A collaborative divorce is a chance for a couple to split amicably, with only a little bit of professional intervention. Instead of working out their issues in a courtroom, the couple settles their disputes with some negotiation and mediation.
This approach to divorce can be right for couples who are generally on good terms, and want to settle their divorce as peacefully and fairly as possible. If both parties are on board, there are a lot of upsides to taking this approach to divorce.
(Note that a collaborative divorce is different than mediation. Mediation does not necessarily involve lawyers, but uses a divorce mediator instead to help both parties come to an agreement. A collaborative divorce, on the other hand, does involve lawyers and other professionals, like a certified financial planner.)
One of the biggest benefits of a collaborative divorce is the potential to save massive amounts of money along the way. We’ll get into what those are, but first, it’s important to understand exactly what goes into a collaborative divorce:
Collaborative Divorce – What to Expect
Opting for a collaborative divorce means working out the details of your separation in a more informal setting. Every situation is going to be very different, but here is a basic look at what to expect:
- Each spouse hires their own attorney. Make sure you choose someone who is on board with collaborative divorce and mediation.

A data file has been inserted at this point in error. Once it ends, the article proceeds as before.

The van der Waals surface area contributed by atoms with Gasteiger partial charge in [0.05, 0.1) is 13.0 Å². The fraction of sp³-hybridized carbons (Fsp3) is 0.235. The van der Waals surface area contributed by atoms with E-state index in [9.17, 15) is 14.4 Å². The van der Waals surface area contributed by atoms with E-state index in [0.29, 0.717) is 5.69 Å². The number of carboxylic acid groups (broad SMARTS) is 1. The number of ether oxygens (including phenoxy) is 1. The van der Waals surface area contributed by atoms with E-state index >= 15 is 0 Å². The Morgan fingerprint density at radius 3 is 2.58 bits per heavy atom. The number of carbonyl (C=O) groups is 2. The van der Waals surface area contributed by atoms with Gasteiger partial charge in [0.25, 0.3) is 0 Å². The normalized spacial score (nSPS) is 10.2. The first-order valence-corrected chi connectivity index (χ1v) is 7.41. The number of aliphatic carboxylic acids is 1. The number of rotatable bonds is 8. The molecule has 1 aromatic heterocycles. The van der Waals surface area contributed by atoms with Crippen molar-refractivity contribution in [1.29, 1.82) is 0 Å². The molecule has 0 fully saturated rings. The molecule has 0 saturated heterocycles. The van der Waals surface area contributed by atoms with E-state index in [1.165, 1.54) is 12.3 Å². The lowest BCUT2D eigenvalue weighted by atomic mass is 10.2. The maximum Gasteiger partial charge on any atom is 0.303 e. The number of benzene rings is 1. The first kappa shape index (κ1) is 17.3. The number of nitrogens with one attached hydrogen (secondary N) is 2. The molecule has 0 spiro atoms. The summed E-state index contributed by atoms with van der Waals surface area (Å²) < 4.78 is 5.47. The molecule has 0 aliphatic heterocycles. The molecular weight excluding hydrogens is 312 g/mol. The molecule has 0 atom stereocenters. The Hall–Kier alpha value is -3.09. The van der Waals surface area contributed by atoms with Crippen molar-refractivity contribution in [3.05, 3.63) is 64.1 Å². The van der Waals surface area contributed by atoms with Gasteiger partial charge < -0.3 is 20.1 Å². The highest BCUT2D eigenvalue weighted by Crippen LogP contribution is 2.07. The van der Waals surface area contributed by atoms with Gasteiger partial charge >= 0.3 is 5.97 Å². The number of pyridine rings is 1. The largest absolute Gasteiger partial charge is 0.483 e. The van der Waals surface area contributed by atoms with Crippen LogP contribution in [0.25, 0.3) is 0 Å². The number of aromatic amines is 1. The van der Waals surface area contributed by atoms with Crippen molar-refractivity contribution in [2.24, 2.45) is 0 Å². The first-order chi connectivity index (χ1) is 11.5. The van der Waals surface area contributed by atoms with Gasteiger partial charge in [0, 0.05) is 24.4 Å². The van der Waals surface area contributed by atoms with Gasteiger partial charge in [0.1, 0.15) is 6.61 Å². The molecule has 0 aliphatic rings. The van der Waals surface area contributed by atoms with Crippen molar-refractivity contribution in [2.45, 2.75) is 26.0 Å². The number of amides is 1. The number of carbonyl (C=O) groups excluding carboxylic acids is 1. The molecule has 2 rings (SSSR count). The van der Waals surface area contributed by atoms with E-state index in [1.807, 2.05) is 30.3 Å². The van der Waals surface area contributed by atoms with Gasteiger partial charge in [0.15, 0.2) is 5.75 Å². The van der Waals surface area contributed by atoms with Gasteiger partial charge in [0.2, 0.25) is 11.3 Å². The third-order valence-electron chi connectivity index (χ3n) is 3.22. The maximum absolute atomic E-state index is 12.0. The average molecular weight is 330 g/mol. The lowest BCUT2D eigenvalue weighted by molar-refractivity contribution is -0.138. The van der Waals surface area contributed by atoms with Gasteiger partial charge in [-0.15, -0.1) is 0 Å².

- Meet with your own attorney and get on the same page about your terms. Be aware of non-negotiables as well as areas you’d be willing to compromise on.
- You and your attorney will meet with your spouse and your spouse’s attorney, along with other professionals like financial planners, accountants and child custody specialists.
- Both spouses and attorneys sign an agreement to settle disputes outside of court.
No Court Fees
One of the most expensive parts for couples going through a divorce is the cost of going to court. Going to cost takes a lot of time, so there is missed work and childcare to factor in, too. A collaborative divorce removes those expenses from the equation, because everything is settled through mediation and negotiation.
Lawyer Fees Associated with Court
You will still need to hire an attorney, but that cost increases when you include going to court. Collaborative divorces tend to be a lot quicker than divorces that go to court, so the time you’ll be paying your attorney for will be more limited, too.
Less Unexpected Costs and Fees
A collaborative divorce is a lot easier to plan for than a traditional divorce. Traditional divorces incur court fees and other expenses that you might not be able to foresee ahead of time. A collaborative divorce, if both parties participate amicably, can be better scheduled out so you know what to expect in terms of cost along the way.
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